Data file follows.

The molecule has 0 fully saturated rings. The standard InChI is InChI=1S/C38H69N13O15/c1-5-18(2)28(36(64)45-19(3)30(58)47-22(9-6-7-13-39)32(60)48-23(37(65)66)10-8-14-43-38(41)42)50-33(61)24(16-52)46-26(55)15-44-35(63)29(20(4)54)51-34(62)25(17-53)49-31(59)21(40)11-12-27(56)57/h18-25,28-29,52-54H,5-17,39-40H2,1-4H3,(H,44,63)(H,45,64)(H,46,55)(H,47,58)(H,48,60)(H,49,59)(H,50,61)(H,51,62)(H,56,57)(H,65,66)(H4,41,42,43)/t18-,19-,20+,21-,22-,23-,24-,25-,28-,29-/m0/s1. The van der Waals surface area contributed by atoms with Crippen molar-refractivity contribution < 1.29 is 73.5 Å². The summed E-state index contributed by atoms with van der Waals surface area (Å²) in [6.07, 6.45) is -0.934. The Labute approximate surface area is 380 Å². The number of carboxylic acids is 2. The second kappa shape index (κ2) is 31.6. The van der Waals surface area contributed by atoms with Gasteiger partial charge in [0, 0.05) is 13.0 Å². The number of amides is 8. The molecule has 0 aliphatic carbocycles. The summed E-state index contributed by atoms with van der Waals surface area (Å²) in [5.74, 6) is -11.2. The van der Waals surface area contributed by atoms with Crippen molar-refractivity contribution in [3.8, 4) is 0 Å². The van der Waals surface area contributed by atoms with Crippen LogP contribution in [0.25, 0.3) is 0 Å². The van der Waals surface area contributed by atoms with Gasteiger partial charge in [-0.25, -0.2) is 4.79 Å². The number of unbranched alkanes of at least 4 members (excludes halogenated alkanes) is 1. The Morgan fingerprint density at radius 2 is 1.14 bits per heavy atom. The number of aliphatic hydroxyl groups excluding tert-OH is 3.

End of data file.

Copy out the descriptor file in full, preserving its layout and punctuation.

The molecule has 0 fully saturated rings. The standard InChI is InChI=1S/C38H69N13O15/c1-5-18(2)28(36(64)45-19(3)30(58)47-22(9-6-7-13-39)32(60)48-23(37(65)66)10-8-14-43-38(41)42)50-33(61)24(16-52)46-26(55)15-44-35(63)29(20(4)54)51-34(62)25(17-53)49-31(59)21(40)11-12-27(56)57/h18-25,28-29,52-54H,5-17,39-40H2,1-4H3,(H,44,63)(H,45,64)(H,46,55)(H,47,58)(H,48,60)(H,49,59)(H,50,61)(H,51,62)(H,56,57)(H,65,66)(H4,41,42,43)/t18-,19-,20+,21-,22-,23-,24-,25-,28-,29-/m0/s1. The van der Waals surface area contributed by atoms with Crippen molar-refractivity contribution < 1.29 is 73.5 Å². The summed E-state index contributed by atoms with van der Waals surface area (Å²) in [6.07, 6.45) is -0.934. The Labute approximate surface area is 380 Å². The number of carboxylic acids is 2. The second kappa shape index (κ2) is 31.6. The van der Waals surface area contributed by atoms with Gasteiger partial charge in [0, 0.05) is 13.0 Å². The number of amides is 8. The molecule has 0 aliphatic carbocycles. The summed E-state index contributed by atoms with van der Waals surface area (Å²) in [5.74, 6) is -11.2. The van der Waals surface area contributed by atoms with Crippen molar-refractivity contribution in [3.8, 4) is 0 Å². The van der Waals surface area contributed by atoms with Crippen LogP contribution in [0.25, 0.3) is 0 Å². The van der Waals surface area contributed by atoms with Gasteiger partial charge in [-0.25, -0.2) is 4.79 Å². The number of unbranched alkanes of at least 4 members (excludes halogenated alkanes) is 1. The Morgan fingerprint density at radius 2 is 1.14 bits per heavy atom. The number of aliphatic hydroxyl groups excluding tert-OH is 3.